It’s common to assume your general liability insurance policy covers cyber liability. The reality is that these policies are separate but equally important in today’s landscape. General liability coverage protects housing organizations from a wide range of exposures, including injuries and property damage, but isn’t designed to handle the nuance of cyber risk.
For example, a cybercriminal might obtain and leak an organization’s personal identifiable information (PII), including names, addresses, and social security numbers of residents or employees. A cyber liability policy can assist in notifying victims about the data breach, which is required by law in each state. A cyber liability policy can also help cover risk mitigation efforts and remediation and recovery costs, including legal, public relations, and IT expenses. Most general liability policies don’t cover these aspects of a cyber breach or explicitly exclude them.
Without the proper cyber liability coverage, your organization could be left picking up the bill for a majority of breach-related expenses, if not all. Any housing organization that waits until after it has experienced a cyber breach to shop for cyber liability coverage may have difficulty finding an insurance carrier willing to take on the risk. If so, the carrier is likely to charge a higher premium.
Consider your organization’s cyber risk
Before securing cyber liability coverage, organizations must identify potential risk factors, said Scott Stevens, chief information security officer of cybersecurity firm Integrity Technology Solutions.
“These do not have to be drawn-out projects,” Stevens said of risk assessments. “This is something that you can legitimately do in a couple of days if you focus on what technology risks are out there.”
Housing organizations should perform assessments at least annually, leveraging in-house expertise or a third-party service to examine operational, privacy, and security risks, he said. The process can include steps like determining what kind of sensitive data the organization stores, how many employees have access to such data, and what type of data-protection measures are in place to mitigate risk.
Once risks are identified, organizations should mitigate them and ensure they’re covered under a cyber liability policy.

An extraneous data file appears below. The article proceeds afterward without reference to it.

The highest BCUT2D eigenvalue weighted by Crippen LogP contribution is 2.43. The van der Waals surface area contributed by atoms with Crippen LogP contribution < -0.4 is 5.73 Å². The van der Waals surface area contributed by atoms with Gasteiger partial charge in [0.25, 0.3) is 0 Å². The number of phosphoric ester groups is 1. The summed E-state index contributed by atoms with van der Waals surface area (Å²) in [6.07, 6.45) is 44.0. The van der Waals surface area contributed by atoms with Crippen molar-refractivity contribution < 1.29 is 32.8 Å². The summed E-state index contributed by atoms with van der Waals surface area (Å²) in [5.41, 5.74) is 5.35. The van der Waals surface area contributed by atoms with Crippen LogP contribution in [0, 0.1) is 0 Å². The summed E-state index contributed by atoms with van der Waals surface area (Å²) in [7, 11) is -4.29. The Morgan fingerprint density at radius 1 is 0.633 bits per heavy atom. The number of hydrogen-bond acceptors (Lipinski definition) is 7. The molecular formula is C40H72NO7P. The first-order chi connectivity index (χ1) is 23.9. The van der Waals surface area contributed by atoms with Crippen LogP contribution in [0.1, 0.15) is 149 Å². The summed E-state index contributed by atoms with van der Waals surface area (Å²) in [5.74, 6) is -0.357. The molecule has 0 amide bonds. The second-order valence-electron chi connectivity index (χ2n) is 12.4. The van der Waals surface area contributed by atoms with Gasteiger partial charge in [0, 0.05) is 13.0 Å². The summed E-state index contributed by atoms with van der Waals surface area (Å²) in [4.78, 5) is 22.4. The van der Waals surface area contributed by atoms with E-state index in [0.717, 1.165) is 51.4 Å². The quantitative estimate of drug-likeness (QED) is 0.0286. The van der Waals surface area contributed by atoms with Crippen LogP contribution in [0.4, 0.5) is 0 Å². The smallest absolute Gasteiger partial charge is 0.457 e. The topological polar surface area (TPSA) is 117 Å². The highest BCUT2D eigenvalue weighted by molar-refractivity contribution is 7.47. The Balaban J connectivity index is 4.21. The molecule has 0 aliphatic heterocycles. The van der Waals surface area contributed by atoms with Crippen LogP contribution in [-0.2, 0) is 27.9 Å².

A sampling of cyber liability coverages
While it differs by the insurance carrier, the following coverages are some of the critical components of a cyber liability policy, according to Angel Fear, senior account executive at HAI Group:
Privacy and Network Security Liability
As noted earlier, a cyber breach can lead to the disclosure of sensitive data. This coverage helps handle claims arising from such disclosures, Fear said.
If a data breach results in the violation of privacy law(s), state and federal regulatory agencies may have questions for your organization. This coverage helps cover costs related to investigations and proceedings brought against your organization, Fear explained.
Breach Event Costs
According to Fear, this coverage assists with costs related to initial cyber breach consultations, call center services, credit monitoring, identification theft assistance, and credit/identity restoration services. She said this coverage could also help cover breach notification, IT forensics, and PR/crisis management expenses.
Downtime is not a good time for any business, especially housing organizations. Business interruption coverage helps with expenses and loss of income due to a network interruption, Fear said.
Ransomware is on the rise, Fear noted. Cyber extortion coverage provides resources to respond to ransomware cyber incidents (when your organization’s data is held hostage and cybercriminals demand a ransom payment).
Cyber Crime Enhancements
Beyond the above coverages, there are enhancements your organization can include in its cyber liability policy, providing nuanced coverage for specific incidents. Examples include:
Enhancements aren’t always available, and if so, they tend to be sublimited, notes Dan Burke of insurance brokerage Woodruff Sawyer. A sublimit places a maximum on the amount available to pay that type of loss. For example, if your organization has a $1 million cyber liability policy with a 25% sublimit on social engineering coverage, your organization would be limited to a $250,000 payout for that claim.
Contact our Risk Control and Consulting team for more resources and answers to your housing organization’s risk-related questions.
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Includes copyrighted material from a company under the HAI Group family, with its permission. This post is for informational purposes only and is not intended to provide legal advice, and shall not be relied on as such. We strongly recommend consulting with legal counsel or an appropriate subject matter expert.